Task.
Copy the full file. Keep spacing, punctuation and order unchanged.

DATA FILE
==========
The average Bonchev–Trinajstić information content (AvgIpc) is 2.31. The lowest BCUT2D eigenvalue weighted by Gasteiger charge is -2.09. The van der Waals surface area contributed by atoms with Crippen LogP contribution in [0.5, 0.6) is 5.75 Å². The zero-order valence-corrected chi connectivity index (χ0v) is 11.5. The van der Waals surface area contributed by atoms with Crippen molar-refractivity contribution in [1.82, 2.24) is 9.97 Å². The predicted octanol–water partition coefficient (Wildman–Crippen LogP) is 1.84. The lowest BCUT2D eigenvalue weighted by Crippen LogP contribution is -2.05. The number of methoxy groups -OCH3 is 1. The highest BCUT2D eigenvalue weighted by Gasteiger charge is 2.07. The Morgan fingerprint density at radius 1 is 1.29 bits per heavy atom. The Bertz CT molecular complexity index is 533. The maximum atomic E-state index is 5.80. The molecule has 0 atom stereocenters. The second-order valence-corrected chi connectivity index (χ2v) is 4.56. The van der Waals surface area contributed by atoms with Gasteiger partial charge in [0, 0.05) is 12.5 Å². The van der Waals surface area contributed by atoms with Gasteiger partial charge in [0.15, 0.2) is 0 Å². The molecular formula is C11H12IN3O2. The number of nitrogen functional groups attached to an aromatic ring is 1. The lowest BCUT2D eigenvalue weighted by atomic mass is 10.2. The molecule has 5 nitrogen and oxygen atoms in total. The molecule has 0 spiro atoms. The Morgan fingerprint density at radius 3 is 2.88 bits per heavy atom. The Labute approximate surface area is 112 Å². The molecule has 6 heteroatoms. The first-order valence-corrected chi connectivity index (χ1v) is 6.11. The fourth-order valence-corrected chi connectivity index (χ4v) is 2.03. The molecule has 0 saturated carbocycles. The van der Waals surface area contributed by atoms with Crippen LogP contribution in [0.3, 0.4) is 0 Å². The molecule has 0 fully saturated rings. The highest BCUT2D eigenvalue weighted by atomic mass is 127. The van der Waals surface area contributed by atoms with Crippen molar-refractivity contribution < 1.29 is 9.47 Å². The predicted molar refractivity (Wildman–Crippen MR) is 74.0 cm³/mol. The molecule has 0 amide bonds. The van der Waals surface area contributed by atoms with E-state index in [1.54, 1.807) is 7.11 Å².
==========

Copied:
The average Bonchev–Trinajstić information content (AvgIpc) is 2.31. The lowest BCUT2D eigenvalue weighted by Gasteiger charge is -2.09. The van der Waals surface area contributed by atoms with Crippen LogP contribution in [0.5, 0.6) is 5.75 Å². The zero-order valence-corrected chi connectivity index (χ0v) is 11.5. The van der Waals surface area contributed by atoms with Crippen molar-refractivity contribution in [1.82, 2.24) is 9.97 Å². The predicted octanol–water partition coefficient (Wildman–Crippen LogP) is 1.84. The lowest BCUT2D eigenvalue weighted by Crippen LogP contribution is -2.05. The number of methoxy groups -OCH3 is 1. The highest BCUT2D eigenvalue weighted by Gasteiger charge is 2.07. The Morgan fingerprint density at radius 1 is 1.29 bits per heavy atom. The Bertz CT molecular complexity index is 533. The maximum atomic E-state index is 5.80. The molecule has 0 atom stereocenters. The second-order valence-corrected chi connectivity index (χ2v) is 4.56. The van der Waals surface area contributed by atoms with Gasteiger partial charge in [0, 0.05) is 12.5 Å². The van der Waals surface area contributed by atoms with Gasteiger partial charge in [0.15, 0.2) is 0 Å². The molecular formula is C11H12IN3O2. The number of nitrogen functional groups attached to an aromatic ring is 1. The lowest BCUT2D eigenvalue weighted by atomic mass is 10.2. The molecule has 5 nitrogen and oxygen atoms in total. The molecule has 0 spiro atoms. The Morgan fingerprint density at radius 3 is 2.88 bits per heavy atom. The Labute approximate surface area is 112 Å². The molecule has 6 heteroatoms. The first-order valence-corrected chi connectivity index (χ1v) is 6.11. The fourth-order valence-corrected chi connectivity index (χ4v) is 2.03. The molecule has 0 saturated carbocycles. The van der Waals surface area contributed by atoms with Crippen LogP contribution in [0.3, 0.4) is 0 Å². The molecule has 0 fully saturated rings. The highest BCUT2D eigenvalue weighted by atomic mass is 127. The van der Waals surface area contributed by atoms with Crippen molar-refractivity contribution < 1.29 is 9.47 Å². The predicted molar refractivity (Wildman–Crippen MR) is 74.0 cm³/mol. The molecule has 0 amide bonds. The van der Waals surface area contributed by atoms with E-state index in [1.54, 1.807) is 7.11 Å².